Posted in: Legal Publishing

Open Data Husbandry

In Canada, the legal community started reaping the benefits of open data not only before it became trendy, but even before governments started becoming familiar with the concept. Indeed, in mid-nineties, when our governments were still jealously protecting their information assets, the free access to law activities begun in Canada. Every crack in the otherwise watertight system of protection was exploited and opportunities were grabbed as they showed up. The Supreme Court is open to freely distribute its ruling: let’ start with that then. Justice Canada is ready to publish the laws for free: let’s go for it. At a . . . [more]

Posted in: Legal Publishing

Show Me the Money … Reprise

I thoroughly enjoyed all the discussion around my last column. It seems to me that these conversations are really around our long-time favourite legal publishing topic: where will change come from and what will it look like?

Colin Lachance’s response gave me plenty to think about. What’s the business model of the future for Canadian legal publishers? (This is another way of saying “show me the money”.) And what will new legal information sources look like?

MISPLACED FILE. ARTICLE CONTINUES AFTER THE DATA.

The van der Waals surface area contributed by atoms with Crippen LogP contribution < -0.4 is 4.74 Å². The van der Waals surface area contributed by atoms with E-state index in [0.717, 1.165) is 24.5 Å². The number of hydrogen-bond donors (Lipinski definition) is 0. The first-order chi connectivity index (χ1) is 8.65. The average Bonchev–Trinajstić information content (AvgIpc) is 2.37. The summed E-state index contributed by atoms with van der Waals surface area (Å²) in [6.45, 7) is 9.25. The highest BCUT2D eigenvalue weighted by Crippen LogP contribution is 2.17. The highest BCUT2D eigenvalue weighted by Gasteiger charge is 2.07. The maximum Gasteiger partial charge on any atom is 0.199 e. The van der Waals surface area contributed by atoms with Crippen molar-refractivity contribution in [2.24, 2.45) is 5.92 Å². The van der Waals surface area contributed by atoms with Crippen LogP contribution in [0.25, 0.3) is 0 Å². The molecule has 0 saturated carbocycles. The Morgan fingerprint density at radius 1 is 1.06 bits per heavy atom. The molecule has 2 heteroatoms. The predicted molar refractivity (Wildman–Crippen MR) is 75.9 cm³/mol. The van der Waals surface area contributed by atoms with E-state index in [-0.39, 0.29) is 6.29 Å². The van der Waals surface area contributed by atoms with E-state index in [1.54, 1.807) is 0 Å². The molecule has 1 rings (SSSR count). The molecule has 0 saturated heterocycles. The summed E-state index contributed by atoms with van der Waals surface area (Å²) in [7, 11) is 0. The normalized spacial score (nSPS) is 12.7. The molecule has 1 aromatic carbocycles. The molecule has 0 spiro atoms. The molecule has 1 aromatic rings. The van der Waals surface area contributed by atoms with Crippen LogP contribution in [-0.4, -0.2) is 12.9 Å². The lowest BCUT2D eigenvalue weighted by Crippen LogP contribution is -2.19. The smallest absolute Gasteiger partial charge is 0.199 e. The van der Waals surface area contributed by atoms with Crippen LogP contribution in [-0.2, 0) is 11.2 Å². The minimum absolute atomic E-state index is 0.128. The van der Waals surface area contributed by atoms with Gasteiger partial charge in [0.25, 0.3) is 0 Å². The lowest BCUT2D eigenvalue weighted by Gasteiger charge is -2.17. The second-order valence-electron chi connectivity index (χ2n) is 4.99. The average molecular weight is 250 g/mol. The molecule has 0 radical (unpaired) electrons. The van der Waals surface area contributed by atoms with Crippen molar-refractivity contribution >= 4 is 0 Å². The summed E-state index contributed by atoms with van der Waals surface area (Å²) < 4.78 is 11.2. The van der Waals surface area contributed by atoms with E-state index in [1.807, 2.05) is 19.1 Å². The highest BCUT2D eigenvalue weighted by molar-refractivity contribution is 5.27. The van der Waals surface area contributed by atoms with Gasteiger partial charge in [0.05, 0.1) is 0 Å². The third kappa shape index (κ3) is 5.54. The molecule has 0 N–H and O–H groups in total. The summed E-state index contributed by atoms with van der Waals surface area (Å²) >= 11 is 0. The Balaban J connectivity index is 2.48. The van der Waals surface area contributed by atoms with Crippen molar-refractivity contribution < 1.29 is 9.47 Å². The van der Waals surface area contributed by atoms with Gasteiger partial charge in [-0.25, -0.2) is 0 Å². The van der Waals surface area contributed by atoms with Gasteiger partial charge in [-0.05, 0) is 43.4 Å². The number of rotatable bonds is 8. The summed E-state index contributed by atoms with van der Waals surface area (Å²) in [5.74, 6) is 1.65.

There’s obviously an appetite in many parts of the country for more relevant and cost-effective secondary sources. Our CLEBC publishing program is something . . . [more]

Posted in: Legal Publishing

Retirement? Not for Everyone

What is the purpose of retirement? Some say it is to stop doing what you have to do and then start doing what you want to do.

But what if you are now doing what you want to do? Those lucky people say that retirement has no attraction for them because they are already doing what they want to do. Some say they love their job.

Apparently more and more people are continuing to work rather than retire. The American Association of Retired Persons reports that in the 65 to 69 age group, that 32% were still working in 2013 . . . [more]

Posted in: Legal Publishing

The Customer Is Sometimes Right

As part of the consultancy work I do, I have the great pleasure and privilege to work with most important, high-profile clients, sometimes to conduct product review processes on their behalf. On a couple of recent projects, an understanding of the status quo was required, combined with an appreciation of the ways in which the products are used and will, most likely, be so in the future. These were to be analysed and measured against industry trends and perceptions and converted into strategic plans for their evolution. The projects were conducted well, I believe and clear directions, pointing out . . . [more]

Posted in: Legal Publishing